Victories signal Marcos revival in Philippines
Amid rivalry, family name still has clout
MANILA — Nearly a quarter-century after Imelda Marcos and her dictator husband fled the Philippines in disgrace — leaving a debt-ridden country but a lavish collection of shoes — the 80year-old and two of their children are poised to revive the family’s political fortunes.
At first sight, the outcome is surprising in an election that also looks set to award the son of the Marcoses’ nemesis, “people power’’ President Corazon Aquino, the country’s top office. Benigno “Noynoy’’ Aquino III campaigned heavily against corruption — endemic in the Philippines and allegedly practiced by the Marcos dictatorship on a massive scale. But the Marcos family name still holds clout.
Imelda Marcos won a seat in the House of Representatives, where she also was elected in 1995, and her eldest daughter, Imee, also a former member of Congress, was elected governor in the family’s northern bailiwick, Ilocos Norte Province. Her son, former governor and current Congress member Ferdinand “Bongbong’’ Marcos Jr., probably won his Senate race, according to almost-complete results of Monday’s vote.
With Marcos Jr.’s rise to the Senate, the Marcoses would claim their highest nationally elected post since their patriarch was ousted in a 1986 “people power’’ revolt.
“I thank the Lord, the Ilocanos, the Filipino people for the overwhelming mandate for the Marcoses in spite of all the odds,’’ Imelda Marcos said yesterday. “The Filipino people can be assured of our selfless and endless service and love to all.’’
Marcos is forever remembered for her collection of eye-popping diamonds and 1,220 pairs of shoes discovered in the abandoned presidential palace after Ferdinand Marcos and his family were sent into US exile, ending his 20-year dictatorship and leaving the country’s economy faltering under huge debts.
He died in 1989, and his widow returned to the Philippines in 1991 with her children, twice ran unsuccessfully for president, and won a seat in the House of Representatives in 1995. She retained her supporters despite her reputation for extravagance, including shopping trips to the world’s poshest boutiques and lavish beautification projects in an impoverished nation where a third of about 90 million Filipinos live on $1 a day.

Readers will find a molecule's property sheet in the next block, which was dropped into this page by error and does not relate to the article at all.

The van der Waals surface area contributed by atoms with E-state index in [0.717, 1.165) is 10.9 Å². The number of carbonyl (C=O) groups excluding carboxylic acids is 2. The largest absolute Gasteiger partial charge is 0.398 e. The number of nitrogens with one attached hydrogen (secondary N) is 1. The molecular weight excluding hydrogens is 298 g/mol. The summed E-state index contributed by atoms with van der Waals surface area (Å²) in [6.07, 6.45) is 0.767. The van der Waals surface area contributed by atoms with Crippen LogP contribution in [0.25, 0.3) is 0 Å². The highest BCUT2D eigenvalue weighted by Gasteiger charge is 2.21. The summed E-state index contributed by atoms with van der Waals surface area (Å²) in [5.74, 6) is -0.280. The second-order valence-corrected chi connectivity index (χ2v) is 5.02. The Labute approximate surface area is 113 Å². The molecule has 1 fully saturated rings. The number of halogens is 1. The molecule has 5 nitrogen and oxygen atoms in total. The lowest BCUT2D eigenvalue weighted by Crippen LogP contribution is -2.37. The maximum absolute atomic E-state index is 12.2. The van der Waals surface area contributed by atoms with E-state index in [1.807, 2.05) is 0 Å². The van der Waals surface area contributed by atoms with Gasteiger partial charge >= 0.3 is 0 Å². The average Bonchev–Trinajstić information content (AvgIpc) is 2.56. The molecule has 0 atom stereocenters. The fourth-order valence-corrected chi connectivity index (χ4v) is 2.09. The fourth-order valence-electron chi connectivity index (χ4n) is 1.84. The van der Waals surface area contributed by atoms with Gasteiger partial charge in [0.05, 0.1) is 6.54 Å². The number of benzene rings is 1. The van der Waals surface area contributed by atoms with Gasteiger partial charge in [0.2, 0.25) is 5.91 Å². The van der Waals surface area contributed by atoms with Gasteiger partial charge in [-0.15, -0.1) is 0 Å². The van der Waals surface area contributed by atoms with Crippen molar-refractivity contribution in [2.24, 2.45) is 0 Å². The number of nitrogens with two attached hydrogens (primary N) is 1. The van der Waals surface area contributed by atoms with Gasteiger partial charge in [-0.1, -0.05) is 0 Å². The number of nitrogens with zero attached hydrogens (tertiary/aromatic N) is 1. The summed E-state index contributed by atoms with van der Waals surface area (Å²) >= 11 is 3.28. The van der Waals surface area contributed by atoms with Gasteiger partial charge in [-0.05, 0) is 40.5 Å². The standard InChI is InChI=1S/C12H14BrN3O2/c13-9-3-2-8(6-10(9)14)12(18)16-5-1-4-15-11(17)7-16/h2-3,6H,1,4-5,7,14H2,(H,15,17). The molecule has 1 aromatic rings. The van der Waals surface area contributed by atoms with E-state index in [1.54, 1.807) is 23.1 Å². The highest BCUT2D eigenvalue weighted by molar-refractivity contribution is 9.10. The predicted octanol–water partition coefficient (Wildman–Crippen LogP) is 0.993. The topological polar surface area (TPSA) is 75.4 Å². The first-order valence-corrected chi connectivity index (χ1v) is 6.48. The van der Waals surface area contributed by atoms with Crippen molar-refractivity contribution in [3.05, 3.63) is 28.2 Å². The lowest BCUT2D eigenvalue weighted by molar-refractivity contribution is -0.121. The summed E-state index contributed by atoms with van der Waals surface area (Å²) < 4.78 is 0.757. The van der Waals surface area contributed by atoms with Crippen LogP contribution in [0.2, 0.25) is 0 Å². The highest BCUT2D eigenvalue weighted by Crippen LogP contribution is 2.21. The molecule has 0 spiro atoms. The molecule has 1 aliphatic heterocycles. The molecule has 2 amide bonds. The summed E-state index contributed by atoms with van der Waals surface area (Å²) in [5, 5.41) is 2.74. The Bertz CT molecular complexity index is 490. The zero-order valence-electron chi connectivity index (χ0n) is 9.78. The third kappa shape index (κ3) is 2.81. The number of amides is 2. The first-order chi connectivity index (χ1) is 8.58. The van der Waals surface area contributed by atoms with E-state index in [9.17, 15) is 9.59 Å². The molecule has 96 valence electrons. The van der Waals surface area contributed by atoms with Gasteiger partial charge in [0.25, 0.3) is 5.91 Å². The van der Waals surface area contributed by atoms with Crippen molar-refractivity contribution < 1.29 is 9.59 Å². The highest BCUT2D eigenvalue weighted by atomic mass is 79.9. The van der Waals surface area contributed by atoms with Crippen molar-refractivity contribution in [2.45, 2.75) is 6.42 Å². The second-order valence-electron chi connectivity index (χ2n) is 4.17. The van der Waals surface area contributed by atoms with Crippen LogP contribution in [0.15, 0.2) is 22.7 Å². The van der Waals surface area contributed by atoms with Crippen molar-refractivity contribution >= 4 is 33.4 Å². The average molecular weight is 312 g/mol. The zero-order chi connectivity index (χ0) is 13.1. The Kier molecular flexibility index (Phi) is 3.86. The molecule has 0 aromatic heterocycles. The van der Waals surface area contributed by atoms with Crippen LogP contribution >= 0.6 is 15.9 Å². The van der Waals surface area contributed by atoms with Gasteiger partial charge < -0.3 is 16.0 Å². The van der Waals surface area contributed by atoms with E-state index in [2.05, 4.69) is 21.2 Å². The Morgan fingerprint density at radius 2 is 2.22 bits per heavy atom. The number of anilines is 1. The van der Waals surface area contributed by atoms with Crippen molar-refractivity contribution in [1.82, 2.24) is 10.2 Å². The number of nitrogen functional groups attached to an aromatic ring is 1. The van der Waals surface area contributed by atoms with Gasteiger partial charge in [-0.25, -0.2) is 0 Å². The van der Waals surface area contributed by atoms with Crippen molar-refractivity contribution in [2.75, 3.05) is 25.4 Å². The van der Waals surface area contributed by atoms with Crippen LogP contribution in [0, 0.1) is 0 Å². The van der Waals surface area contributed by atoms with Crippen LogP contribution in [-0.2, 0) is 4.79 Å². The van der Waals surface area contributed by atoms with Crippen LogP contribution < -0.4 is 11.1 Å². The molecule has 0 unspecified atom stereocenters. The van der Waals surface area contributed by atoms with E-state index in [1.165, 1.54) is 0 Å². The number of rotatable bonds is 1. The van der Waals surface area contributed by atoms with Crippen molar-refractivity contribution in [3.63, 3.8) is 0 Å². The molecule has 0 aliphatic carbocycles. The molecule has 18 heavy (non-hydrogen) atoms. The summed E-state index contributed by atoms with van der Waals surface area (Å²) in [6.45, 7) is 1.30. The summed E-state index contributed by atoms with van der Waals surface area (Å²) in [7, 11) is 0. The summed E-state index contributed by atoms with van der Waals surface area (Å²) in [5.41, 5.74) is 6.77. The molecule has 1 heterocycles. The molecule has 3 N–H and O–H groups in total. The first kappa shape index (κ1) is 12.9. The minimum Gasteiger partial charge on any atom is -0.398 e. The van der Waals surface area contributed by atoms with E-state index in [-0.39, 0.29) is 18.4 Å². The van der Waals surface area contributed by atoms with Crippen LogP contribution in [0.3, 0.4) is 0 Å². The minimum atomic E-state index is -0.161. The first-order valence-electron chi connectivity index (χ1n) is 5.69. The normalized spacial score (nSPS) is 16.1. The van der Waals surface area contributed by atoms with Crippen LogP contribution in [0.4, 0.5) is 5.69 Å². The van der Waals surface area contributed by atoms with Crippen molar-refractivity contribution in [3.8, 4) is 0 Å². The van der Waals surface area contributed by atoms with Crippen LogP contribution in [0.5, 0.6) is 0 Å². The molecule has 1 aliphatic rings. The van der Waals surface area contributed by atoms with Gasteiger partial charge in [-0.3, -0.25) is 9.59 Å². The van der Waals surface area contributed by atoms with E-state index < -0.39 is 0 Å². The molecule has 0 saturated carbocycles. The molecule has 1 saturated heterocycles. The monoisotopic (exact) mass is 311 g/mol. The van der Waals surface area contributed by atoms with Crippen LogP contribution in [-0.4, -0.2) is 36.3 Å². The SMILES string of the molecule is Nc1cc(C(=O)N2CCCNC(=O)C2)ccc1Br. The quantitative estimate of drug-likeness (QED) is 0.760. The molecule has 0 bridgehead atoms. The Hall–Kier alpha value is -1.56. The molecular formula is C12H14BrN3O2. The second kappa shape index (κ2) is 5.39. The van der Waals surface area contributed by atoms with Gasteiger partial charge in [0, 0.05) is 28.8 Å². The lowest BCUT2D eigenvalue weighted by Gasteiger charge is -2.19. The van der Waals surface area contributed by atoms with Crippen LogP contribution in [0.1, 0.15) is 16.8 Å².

Despite about 900 civil and criminal cases she has faced in Philippine courts since 1991 — ranging from tax evasion to embezzlement and corruption — she has emerged relatively unscathed and has never served prison time. All but a handful of the cases have been dismissed for lack of evidence and a few convictions were overturned on appeal.
The Marcoses and the Aquinos are the most prominent of the Philippines’ wealthy political dynasties and are inextricably linked. A court found that Aquino’s father, an opposition leader, was assassinated in a military conspiracy during Marcos’ rule. Aquino’s mother then led the mass protests that swept away the strongman and restored democracy. Only after his mother died last year of cancer did Aquino, a quiet senator and former House member, decide to seek the presidency.
If Aquino wins, “I will pray for his success because his success will be for our country and the Filipino people,’’ Imelda Marcos said. She said she hoped Aquino will be successful in fulfilling his campaign promise to fight corruption, while she rejected as “lies’’ allegations that her husband engaged in massive kleptocracy, graft and human rights abuses.
“The Filipino people have not forgotten because even in this campaign they continuously resuscitate the lies about the Marcoses and they keep repeating that, but the Filipino people are getting to know more and more the truth,’’ Marcos said.